So what is a task manager and why does your team need it?
If you’re a business professional, an entrepreneur, a student, or have any occupation where you constantly have a lot of things on your plate, you probably think it’s important to be productive. You may have googled different productivity tips, or stumbled across articles that tell you about how to manage your tasks or how to use a task manager to get organized.
But what exactly is a task manager?
The classic explanation for a task manager is that it’s a tool that helps you organize your tasks. It helps you plan your day, set up goals, and prioritize what’s most urgent or important. Basically, a task manager is a to do list. This to do list can come in many forms: it can be as simple as a paper list, it can be an online tool, it can be a personal or a shared application.
However, what we at Sandglaz think of when we think of a task manager is something a little different. It involves the classic planning element, but what it’s really designed to be is a flexible tool for collaboration.
Why paper lists suck
With a paper list like the Bullet Journal, it’s very difficult to adapt to changing plans. You can cross things out, draw a lot of arrows, exclamation marks, or colour code your list with three different highlighters. But very quickly your list gets messy. In a few days or even a few hours, you probably need to write up a new one all over again.
What’s as big a flaw is perhaps that you can’t share it with others.
While writing things down may help you remember a few important things – buy more eggs, call your mother, install the updates on your computer – it just doesn’t work when you want to collaborate with a team. For that, you need a tool where you can easily add, remove, and reorganize tasks, and where these tasks constantly stay updated for everyone. You need an online solution.
In this day and age when the majority of our work is done online, your task manager should be online too. Out with the paper lists, and in with a solution that’s easily shared with team members.
An online task manager, and a flexible one too
Not only should your task manager facilitate collaboration, it should also reflect the way you actually work. You absolutely don’t want a task manager that imposes a structure on you that makes it difficult to be flexible, difficult to collaborate, or difficult to change your plans.
And why is that?
With huge technological change occurring from the 60s onward during which we saw the birth of personal computers and the World Wide Web, industries like software, design and marketing have flourished precisely because they’ve adopted flexible workflows, flexible solutions, and flexible communication structures. Fixed hierarchies have been replaced with fluid communication structures that allow for greater flexibility and collaboration. Small enterprises have learnt that giving team members the space to grow autonomously works much better than trying to micro-manage their work. And vertical communication has been replaced with lateral communication.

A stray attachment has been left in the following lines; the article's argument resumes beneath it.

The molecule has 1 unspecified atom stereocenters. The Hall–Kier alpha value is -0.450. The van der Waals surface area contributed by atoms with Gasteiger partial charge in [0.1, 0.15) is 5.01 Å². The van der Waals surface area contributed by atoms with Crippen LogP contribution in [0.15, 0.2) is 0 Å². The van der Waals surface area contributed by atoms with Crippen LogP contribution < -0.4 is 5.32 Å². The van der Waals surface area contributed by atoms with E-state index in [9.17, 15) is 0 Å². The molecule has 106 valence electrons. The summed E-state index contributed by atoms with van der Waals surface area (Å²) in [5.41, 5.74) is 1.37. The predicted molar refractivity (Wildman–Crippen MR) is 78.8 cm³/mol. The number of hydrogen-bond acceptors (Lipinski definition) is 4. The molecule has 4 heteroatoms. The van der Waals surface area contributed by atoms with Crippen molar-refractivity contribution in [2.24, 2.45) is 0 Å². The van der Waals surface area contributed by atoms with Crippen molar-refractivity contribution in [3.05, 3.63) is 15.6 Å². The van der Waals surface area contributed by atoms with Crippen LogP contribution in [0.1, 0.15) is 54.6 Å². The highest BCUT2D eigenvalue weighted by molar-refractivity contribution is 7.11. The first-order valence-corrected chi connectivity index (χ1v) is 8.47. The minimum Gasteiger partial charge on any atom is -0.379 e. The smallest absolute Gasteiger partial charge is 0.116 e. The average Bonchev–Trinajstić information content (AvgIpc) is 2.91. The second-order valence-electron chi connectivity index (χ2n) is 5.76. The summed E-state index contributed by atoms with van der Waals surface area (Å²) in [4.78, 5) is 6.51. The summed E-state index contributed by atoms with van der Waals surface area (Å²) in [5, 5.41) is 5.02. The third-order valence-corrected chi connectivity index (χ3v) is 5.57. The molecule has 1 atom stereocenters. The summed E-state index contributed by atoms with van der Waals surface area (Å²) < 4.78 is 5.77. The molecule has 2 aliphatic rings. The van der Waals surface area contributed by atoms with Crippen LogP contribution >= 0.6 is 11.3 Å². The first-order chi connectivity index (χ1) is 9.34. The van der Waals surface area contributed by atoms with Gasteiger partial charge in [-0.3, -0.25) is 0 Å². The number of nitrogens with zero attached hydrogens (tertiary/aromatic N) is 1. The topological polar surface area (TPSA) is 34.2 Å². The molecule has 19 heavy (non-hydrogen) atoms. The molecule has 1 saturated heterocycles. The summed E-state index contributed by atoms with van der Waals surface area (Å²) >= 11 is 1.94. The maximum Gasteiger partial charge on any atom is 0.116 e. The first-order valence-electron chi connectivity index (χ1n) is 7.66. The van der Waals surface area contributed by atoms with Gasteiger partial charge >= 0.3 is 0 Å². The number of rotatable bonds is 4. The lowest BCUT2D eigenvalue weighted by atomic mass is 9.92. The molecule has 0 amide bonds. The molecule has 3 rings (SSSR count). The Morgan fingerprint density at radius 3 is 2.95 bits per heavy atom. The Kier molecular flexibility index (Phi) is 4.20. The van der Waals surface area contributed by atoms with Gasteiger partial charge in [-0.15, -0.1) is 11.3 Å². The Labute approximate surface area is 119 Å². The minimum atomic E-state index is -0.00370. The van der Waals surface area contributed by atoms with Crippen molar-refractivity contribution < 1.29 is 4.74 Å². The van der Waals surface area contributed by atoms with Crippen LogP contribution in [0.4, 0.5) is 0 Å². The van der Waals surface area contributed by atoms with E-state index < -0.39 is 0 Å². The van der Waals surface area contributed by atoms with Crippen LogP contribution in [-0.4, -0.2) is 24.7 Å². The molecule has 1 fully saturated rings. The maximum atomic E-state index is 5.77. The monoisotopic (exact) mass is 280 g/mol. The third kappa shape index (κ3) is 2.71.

If you work for a tech startup, a software company, or a small high-performance team, chances are that everything from your company culture to your internal organization embraces flexibility and collaboration. And because of these new values and ways of communicating, you need a task manager that is flexible and collaborative in nature.
So what features should you be looking for in a task manager if you want a flexible and collaborative solution?
You should be able to assign tasks to other members, and this should be a flat, lateral process. In other words, both senior and junior members should be able to assign tasks to each other. This lets the senior person assign the junior person a specific task, but also lets the junior person ask for feedback through the same task system. For example, my boss may first assign me a new blog post to write, and when I’ve completed the task, I can ask for feedback by simply tagging them in a new task. It’s a huge time saver and helps cut down on unnecessary emails.
Sandglaz lets you tag different team members using a @usertag.
Another important feature is that you’re kept up to date of any changing tasks with notifications. This ties into the @usertag function: when you add a @usertag on a task, the tagged user will get a notification saying a new task was assigned to them. They will also get an email notification.
Your task manager should let you easily organize projects and share them with team members. With Sandglaz, you can create shared grids for specific projects or areas of your work. You can add as many grids as you want.
While you can separate your work into different grids, you should also have a bird’s eye view of all the tasks you need to do. This is what My Tasks is for: in My Tasks, you can customize your settings so that different things from different grids show up. Your default settings will let you see all your tagged tasks from shared grids and all tasks from unshared (personal grids) in this section. This way, if you feel like you’re forgetting something from one grid, you can quickly look at your entire to do list.
You should be able to communicate within a task: often, when something is assigned to you, you may have to communicate back and forth with your team member before getting all the details settled. Each task in Sandglaz has a comment section where you can sort these details out. This way you don’t have to resort to email.
Sandglaz’s collaborative functionalities were designed with the dynamism of modern management at heart. It was created to embrace change, not stick to fixed plans. If you want to check out our other features, take a tour or try it for yourself.
What kind of task manager do you use? Do you use one only for yourself, or do you have a shared one for your team? Let us know your thoughts and experiences in the comment sections below.